2. NRI privilege related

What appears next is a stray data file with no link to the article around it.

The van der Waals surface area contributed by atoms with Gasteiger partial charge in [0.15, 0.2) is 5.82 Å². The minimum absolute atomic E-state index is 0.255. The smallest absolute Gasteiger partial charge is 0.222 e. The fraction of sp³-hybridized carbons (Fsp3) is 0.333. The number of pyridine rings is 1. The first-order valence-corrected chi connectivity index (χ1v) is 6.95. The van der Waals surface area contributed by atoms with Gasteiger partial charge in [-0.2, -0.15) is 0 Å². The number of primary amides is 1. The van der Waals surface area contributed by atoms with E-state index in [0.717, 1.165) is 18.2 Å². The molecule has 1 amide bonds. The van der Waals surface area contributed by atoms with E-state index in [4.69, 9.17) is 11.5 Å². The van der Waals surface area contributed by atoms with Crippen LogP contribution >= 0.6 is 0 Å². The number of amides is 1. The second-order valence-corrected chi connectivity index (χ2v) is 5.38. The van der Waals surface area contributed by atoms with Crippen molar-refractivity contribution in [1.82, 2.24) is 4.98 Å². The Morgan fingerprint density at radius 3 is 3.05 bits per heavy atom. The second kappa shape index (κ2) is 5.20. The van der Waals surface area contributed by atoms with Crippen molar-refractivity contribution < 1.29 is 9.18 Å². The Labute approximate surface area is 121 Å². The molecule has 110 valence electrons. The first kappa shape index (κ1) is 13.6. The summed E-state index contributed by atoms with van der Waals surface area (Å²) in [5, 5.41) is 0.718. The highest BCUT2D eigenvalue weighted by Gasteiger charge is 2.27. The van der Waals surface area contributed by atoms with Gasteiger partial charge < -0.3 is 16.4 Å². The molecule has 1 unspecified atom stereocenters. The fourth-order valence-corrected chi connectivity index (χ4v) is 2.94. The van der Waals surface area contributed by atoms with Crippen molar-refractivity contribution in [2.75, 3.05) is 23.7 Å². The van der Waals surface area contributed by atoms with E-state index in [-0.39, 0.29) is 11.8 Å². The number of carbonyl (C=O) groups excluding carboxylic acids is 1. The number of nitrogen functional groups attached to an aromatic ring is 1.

The genre that Mr. Vundru shuts Yengde off to is what he calls the ‘NRI Dalit genre.’ It is a very ambiguous category and I’m not quite sure about what it constitutes and in what regards it differs from the residential Dalits. Earlier I thought that it is mainly the class difference that naturally occurs as NRIs, particularly those in the first world countries, have a much greater income than their Rl counterparts. Now I have come to realise that the gap between these two demographics is not merely a financial one. The gap seems to increase with time and space, years and miles that a Dalit has moved away from her original resident, from the grassroots and from the center of Dalit discourse that is geographically situated in the Indian soil. The cultural frameworks of these two categories at approaching various issues will have an influence of their domicile work cultures and the forums at which they represent the anti-caste cause will also be different. But that could be another matter of research. What concerns this discussion is the obvious fact that caste cannot be transported to another country in the same way and form as it operates in India. The chances of a second and third generation NRI Dalit to experience the same degree of casteism that a rural Dalit faces would be extremely minuscule. The same logic of differential form and degree of discrimination will apply to rural-urban, regional and generational categories in India itself. Can I, with my privileged access to social media, talk about discriminatory experiences of my grandparents? In doing so, would I be stealing from them their personal experience and appropriate to evoke sympathy among the people? The answer perhaps would be ethical representation – ethical use of one’s privilege to represent their people. It is surprising to see similar groups now criticizing Yengde for his NRI privileges. With all due respect to other NRI Dalit activists, Yengde happens to be one of those who have spent the larger part of their lives without the privileges they have recently earned, with hard work. And even those privileges are not entirely caste insulating. Do Dalits, by earning privileges, lose the right to represent the underprivileged Dalits? Of course, there should be an ethical code for representing one’s people. Babasaheb Ambedkar, has laid down that code for us too.